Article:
Reply Parent Score: 2

RE[2]: OSNews
by pgeorgi on Sun 2nd May 2010 06:22 in reply to "RE: OSNews"
pgeorgi Member since:
2010-02-18

Wait a year, use MPEG1. Far better than MJPEG, and in a year, the original reference implementation will have passed the time in which any patents applying to it could have expired.

Did you factor in the year that patent applicant have after initial publication to register?
Also, were patents pending at that time, and kept in the loop for as long as possible (back then, submarine patents still worked)?

Reply Parent Score: 1

RE[2]: OSNews
by jrincayc on Sun 2nd May 2010 14:43 in reply to "RE: OSNews"
jrincayc Member since:
2007-07-24

I think that you actually need to wait until Dec 2012 in the US, since patents can be filed up to a year after initial publication, and the earliest publication that had practically all of MPEG-1 was the committee draft on December 6, 1991.

Note that patents could be delayed and so sometimes the patent lifetime could exceed 20 years in the US, but this does not seem to be the case for the patents I have found publicly listed for MPEG-2 (which should cover MPEG-1 video) and MP3.

If you don't care about MPEG-1 layer 3 audio (MP3), the rest of MPEG-1 may already be patent free or maybe after US 5214678 expires on May 31, 2010.

I have created a summary of this at:
http://en.wikipedia.org/wiki/MPEG-1#Patents
and a fuller article at:
http://scratchpad.wikia.com/wiki/MPEG_patent_status

MPEG is also discussing the possibility of a royalty free codec. See:
http://www.robglidden.com/2010/04/mpeg-resolution-on-royalty-free-s...
and
http://www.itscj.ipsj.or.jp/sc29/open/29view/29n11151c.htm

Reply Parent Score: 2

RE: OSNews
by Alex Forster on Sun 2nd May 2010 04:24 in reply to "OSNews"
Alex Forster Member since:
2005-08-12

How's V5 coming? I ran a search to see if Google had spidered some kind of secret beta development site but couldn't find anything, heh.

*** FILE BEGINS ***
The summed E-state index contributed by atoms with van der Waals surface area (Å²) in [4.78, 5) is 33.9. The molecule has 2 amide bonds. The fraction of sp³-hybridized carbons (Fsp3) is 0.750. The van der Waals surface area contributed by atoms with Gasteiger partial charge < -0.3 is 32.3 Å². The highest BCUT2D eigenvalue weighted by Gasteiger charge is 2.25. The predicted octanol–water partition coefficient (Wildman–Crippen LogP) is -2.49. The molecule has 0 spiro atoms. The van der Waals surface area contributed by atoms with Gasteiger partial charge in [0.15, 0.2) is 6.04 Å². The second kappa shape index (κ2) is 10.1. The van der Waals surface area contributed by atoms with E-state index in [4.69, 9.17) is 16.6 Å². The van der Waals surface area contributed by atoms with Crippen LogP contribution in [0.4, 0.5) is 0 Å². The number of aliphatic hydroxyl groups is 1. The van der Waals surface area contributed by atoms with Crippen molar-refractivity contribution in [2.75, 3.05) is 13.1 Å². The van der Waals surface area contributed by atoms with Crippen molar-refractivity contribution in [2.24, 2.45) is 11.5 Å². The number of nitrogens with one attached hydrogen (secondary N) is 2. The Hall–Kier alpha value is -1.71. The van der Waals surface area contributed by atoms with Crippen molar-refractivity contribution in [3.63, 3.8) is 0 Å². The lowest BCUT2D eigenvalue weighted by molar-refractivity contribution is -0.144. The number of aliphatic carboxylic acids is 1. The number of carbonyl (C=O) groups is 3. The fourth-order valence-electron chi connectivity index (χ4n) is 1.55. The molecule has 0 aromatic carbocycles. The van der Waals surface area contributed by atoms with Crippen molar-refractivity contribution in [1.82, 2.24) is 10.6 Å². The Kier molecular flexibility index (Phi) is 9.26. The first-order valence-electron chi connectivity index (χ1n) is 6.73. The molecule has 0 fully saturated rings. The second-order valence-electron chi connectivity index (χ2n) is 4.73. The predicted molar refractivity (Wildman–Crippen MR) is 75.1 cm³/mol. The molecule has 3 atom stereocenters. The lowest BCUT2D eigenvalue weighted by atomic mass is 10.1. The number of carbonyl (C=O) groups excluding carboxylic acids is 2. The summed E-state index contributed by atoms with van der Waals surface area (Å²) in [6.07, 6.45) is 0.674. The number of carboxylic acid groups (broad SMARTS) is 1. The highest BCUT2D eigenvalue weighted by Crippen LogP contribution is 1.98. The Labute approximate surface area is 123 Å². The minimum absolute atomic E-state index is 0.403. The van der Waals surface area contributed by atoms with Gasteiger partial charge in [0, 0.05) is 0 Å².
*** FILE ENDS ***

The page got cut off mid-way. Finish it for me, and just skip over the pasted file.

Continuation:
Reply Parent Score: 2

RE: OSNews
by dmantione on Sun 2nd May 2010 08:13 in reply to "OSNews"
dmantione Member since:
2005-07-06

OSNews LLC is a commercial entity, and we have both ads as well as subscribers. I cannot mak a video of a reviewed product and upload it on OSNews. I'd make OSNews liable.


Maybe you need an OSNews B.V.? Switching country probably eliminates most of the patents that could be of worry.

Reply Parent Score: 4

RE: OSNews
by Neko on Sun 2nd May 2010 11:26 in reply to "OSNews"
Neko Member since:
2010-05-02

Ogg Theora can be viewed with:

Firefox 3.5
Opera 10.5
Google Chrome/Chromium
Safari 4.0 with XiphQT plugin
Internet Explorer with VLC plugin
Internet Explorer with Java applet

The vast majority of your users are likely to have one of the above. I can't imagine you will have any major problems using Theora instead of H.264. You'll need some javascript to detect what plugin to use with IE, and the rest can use HTML5.

Reply Parent Score: 1

RE: OSNews
by Trenien on Sun 2nd May 2010 21:34 in reply to "OSNews"
Trenien Member since:
2007-10-11

Were are the OSnews server based?

If it's in Europe, let me remind you that software patents are not valid here (so far).

Edited 2010-05-02 21:35 UTC

Reply Parent Score: 1

RE: OSNews
by ephracis on Sun 2nd May 2010 22:54 in reply to "OSNews"
ephracis Member since:
2007-09-23

I might be wrong here but isn't OSnews LCC based in UK and the UK doesn't have software patents, right? So if you would go with HTML5 and H.264 you would not put OSnews in any risk.

Though, you might put U.S. visitors at risk since they would break their law by watching the videos.

Damn, I am lucky I live in a country where we don't have software patents... yet.

I bet a lot of the big corps will keep making empty patents threats until we have software patents in most of EU. If they start too soon they might scare us into never getting into the mess U.S. is in right now.

Now, who said software patents were a good idea? I don't see the benefit of no one being able to program a video decoder/encoder. That's stupid! Stop treating software as something real. That's what hardware is for. Intellectual Property, my ass. More like Imaginary Property.

Oh, and by the way: congratz, Eugina. Great find, and great journalism!

Edited 2010-05-02 22:55 UTC

Reply Parent Score: 1

RE[2]: OSNews
by henderson101 on Sun 2nd May 2010 23:02 in reply to "RE: OSNews"
henderson101 Member since:
2006-05-30

I might be wrong here but isn't OSnews LCC based in UK and the UK doesn't have software patents, right?


LLC is US. In the UK we have LTD (Private Limited Company) and PLC (Public Limited Company) that are commonly used.

Reply Parent Score: 1